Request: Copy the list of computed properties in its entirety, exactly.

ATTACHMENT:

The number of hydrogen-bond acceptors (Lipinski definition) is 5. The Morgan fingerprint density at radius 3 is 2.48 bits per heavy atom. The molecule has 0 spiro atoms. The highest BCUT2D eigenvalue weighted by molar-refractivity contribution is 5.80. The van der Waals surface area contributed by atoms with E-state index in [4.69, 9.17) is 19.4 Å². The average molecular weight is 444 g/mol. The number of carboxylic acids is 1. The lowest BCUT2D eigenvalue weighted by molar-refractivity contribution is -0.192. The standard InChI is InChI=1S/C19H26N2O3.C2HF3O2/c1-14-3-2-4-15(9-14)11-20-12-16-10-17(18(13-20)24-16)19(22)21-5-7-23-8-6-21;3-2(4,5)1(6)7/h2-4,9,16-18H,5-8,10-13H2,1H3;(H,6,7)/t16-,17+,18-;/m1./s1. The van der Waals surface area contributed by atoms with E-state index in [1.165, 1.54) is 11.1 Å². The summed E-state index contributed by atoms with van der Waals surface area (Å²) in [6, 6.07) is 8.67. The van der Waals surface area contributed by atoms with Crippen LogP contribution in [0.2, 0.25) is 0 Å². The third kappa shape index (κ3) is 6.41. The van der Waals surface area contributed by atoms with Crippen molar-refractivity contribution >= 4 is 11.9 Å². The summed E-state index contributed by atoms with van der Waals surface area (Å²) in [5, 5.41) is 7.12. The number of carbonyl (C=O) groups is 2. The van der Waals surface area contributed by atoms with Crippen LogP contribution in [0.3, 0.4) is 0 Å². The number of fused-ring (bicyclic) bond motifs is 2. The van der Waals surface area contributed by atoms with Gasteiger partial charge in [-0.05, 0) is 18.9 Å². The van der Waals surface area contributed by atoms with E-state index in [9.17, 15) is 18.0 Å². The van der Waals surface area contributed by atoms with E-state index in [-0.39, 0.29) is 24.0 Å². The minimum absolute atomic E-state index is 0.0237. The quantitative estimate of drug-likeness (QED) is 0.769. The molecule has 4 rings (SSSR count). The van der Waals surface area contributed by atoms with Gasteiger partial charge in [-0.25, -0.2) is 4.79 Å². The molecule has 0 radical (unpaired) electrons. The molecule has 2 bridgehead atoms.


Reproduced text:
The number of hydrogen-bond acceptors (Lipinski definition) is 5. The Morgan fingerprint density at radius 3 is 2.48 bits per heavy atom. The molecule has 0 spiro atoms. The highest BCUT2D eigenvalue weighted by molar-refractivity contribution is 5.80. The van der Waals surface area contributed by atoms with E-state index in [4.69, 9.17) is 19.4 Å². The average molecular weight is 444 g/mol. The number of carboxylic acids is 1. The lowest BCUT2D eigenvalue weighted by molar-refractivity contribution is -0.192. The standard InChI is InChI=1S/C19H26N2O3.C2HF3O2/c1-14-3-2-4-15(9-14)11-20-12-16-10-17(18(13-20)24-16)19(22)21-5-7-23-8-6-21;3-2(4,5)1(6)7/h2-4,9,16-18H,5-8,10-13H2,1H3;(H,6,7)/t16-,17+,18-;/m1./s1. The van der Waals surface area contributed by atoms with E-state index in [1.165, 1.54) is 11.1 Å². The summed E-state index contributed by atoms with van der Waals surface area (Å²) in [6, 6.07) is 8.67. The van der Waals surface area contributed by atoms with Crippen LogP contribution in [0.2, 0.25) is 0 Å². The third kappa shape index (κ3) is 6.41. The van der Waals surface area contributed by atoms with Crippen molar-refractivity contribution >= 4 is 11.9 Å². The summed E-state index contributed by atoms with van der Waals surface area (Å²) in [5, 5.41) is 7.12. The number of carbonyl (C=O) groups is 2. The van der Waals surface area contributed by atoms with Crippen LogP contribution in [0.3, 0.4) is 0 Å². The number of fused-ring (bicyclic) bond motifs is 2. The van der Waals surface area contributed by atoms with Gasteiger partial charge in [-0.05, 0) is 18.9 Å². The van der Waals surface area contributed by atoms with E-state index in [9.17, 15) is 18.0 Å². The van der Waals surface area contributed by atoms with E-state index in [-0.39, 0.29) is 24.0 Å². The minimum absolute atomic E-state index is 0.0237. The quantitative estimate of drug-likeness (QED) is 0.769. The molecule has 4 rings (SSSR count). The van der Waals surface area contributed by atoms with Gasteiger partial charge in [-0.25, -0.2) is 4.79 Å². The molecule has 0 radical (unpaired) electrons. The molecule has 2 bridgehead atoms.